Attachment at Early School Age and Developmental Risk: Examining Family Contexts and Behavior Problems of Controlling–Caregiving, Controlling-Punitive, and Behaviorally Disorganized Children

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Abstract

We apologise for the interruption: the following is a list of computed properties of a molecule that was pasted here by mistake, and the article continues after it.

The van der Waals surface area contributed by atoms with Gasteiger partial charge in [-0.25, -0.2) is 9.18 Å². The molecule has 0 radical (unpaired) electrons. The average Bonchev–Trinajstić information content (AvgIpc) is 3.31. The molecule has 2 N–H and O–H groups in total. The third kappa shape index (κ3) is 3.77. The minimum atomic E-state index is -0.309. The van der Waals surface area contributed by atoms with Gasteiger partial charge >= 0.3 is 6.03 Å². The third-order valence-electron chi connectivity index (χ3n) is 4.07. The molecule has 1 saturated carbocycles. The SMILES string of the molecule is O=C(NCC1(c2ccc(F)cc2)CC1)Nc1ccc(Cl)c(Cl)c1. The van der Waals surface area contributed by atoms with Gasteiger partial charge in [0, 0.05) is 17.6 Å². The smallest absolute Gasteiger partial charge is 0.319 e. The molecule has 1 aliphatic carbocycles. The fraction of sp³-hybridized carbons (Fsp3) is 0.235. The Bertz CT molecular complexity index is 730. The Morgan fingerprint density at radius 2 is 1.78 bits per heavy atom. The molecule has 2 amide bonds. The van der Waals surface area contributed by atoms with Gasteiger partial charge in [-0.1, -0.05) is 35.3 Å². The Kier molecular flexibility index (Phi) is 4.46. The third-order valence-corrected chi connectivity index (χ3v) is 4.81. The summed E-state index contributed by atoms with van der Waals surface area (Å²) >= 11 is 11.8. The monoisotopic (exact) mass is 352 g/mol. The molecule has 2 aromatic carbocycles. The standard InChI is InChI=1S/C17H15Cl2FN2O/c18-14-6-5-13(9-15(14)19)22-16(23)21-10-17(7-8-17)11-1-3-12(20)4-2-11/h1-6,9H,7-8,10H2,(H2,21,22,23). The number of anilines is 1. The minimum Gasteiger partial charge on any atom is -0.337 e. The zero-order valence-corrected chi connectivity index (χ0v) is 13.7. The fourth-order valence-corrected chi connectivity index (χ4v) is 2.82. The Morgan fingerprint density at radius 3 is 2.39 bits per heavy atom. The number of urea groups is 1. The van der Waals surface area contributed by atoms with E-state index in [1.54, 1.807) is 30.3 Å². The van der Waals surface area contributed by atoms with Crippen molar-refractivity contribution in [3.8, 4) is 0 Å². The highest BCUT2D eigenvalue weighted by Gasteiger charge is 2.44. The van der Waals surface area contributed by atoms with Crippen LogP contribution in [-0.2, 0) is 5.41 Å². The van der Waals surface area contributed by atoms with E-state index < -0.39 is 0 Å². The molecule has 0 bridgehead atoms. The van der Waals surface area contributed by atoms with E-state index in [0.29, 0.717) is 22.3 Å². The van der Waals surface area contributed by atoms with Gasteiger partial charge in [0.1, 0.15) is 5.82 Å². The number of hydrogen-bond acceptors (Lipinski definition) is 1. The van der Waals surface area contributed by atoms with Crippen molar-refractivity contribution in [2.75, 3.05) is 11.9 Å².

Preschool to school-age trajectories of 242 children, including 37 with insecure-disorganized and 66 with insecure-organized attachment patterns, were examined. Child attachment and stressful life events (the latter retrospectively) were measured at ages 5–7, and mother-child interactive quality, parenting stress, marital satisfaction, and teacher-reported behavior problems were evaluated concurrently and 2 years earlier. Results indicated that all three disorganized subgroups had poorer mother-child interactive patterns and more difficult family climates than secure or insecure-organized children. The controlling-punitive group showed significant increases in maternal reports of child-related stress between preschool and school age. The controlling-caregiving group showed greater likelihood of loss of a close family member, and mothers of the insecure-other group reported lower marital satisfaction and greater likelihood of their own or a spouse's hospitalization. Controlling-punitive children had higher externalizing scores, and controlling-caregiving children higher internalizing scores, than secure children.

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